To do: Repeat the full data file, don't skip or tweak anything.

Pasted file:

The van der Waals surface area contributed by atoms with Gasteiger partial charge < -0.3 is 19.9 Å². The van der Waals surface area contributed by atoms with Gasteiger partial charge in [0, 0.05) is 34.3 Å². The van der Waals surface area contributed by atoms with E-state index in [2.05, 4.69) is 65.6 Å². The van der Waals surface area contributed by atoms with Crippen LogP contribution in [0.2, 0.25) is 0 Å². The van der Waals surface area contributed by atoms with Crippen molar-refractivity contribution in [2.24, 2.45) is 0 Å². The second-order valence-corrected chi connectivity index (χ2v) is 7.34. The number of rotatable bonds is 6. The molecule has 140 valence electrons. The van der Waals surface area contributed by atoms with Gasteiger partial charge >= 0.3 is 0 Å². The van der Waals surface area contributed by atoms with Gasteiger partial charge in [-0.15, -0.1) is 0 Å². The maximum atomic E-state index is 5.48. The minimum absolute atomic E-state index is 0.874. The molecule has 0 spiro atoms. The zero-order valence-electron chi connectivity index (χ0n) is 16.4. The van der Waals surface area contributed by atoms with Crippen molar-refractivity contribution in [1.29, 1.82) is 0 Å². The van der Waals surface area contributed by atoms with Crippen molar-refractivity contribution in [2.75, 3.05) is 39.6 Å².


The van der Waals surface area contributed by atoms with Gasteiger partial charge < -0.3 is 19.9 Å². The van der Waals surface area contributed by atoms with Gasteiger partial charge in [0, 0.05) is 34.3 Å². The van der Waals surface area contributed by atoms with E-state index in [2.05, 4.69) is 65.6 Å². The van der Waals surface area contributed by atoms with Crippen LogP contribution in [0.2, 0.25) is 0 Å². The van der Waals surface area contributed by atoms with Crippen molar-refractivity contribution in [2.24, 2.45) is 0 Å². The second-order valence-corrected chi connectivity index (χ2v) is 7.34. The number of rotatable bonds is 6. The molecule has 140 valence electrons. The van der Waals surface area contributed by atoms with Gasteiger partial charge >= 0.3 is 0 Å². The van der Waals surface area contributed by atoms with Gasteiger partial charge in [-0.15, -0.1) is 0 Å². The maximum atomic E-state index is 5.48. The minimum absolute atomic E-state index is 0.874. The molecule has 0 spiro atoms. The zero-order valence-electron chi connectivity index (χ0n) is 16.4. The van der Waals surface area contributed by atoms with Crippen molar-refractivity contribution in [1.29, 1.82) is 0 Å². The van der Waals surface area contributed by atoms with Crippen molar-refractivity contribution in [2.75, 3.05) is 39.6 Å².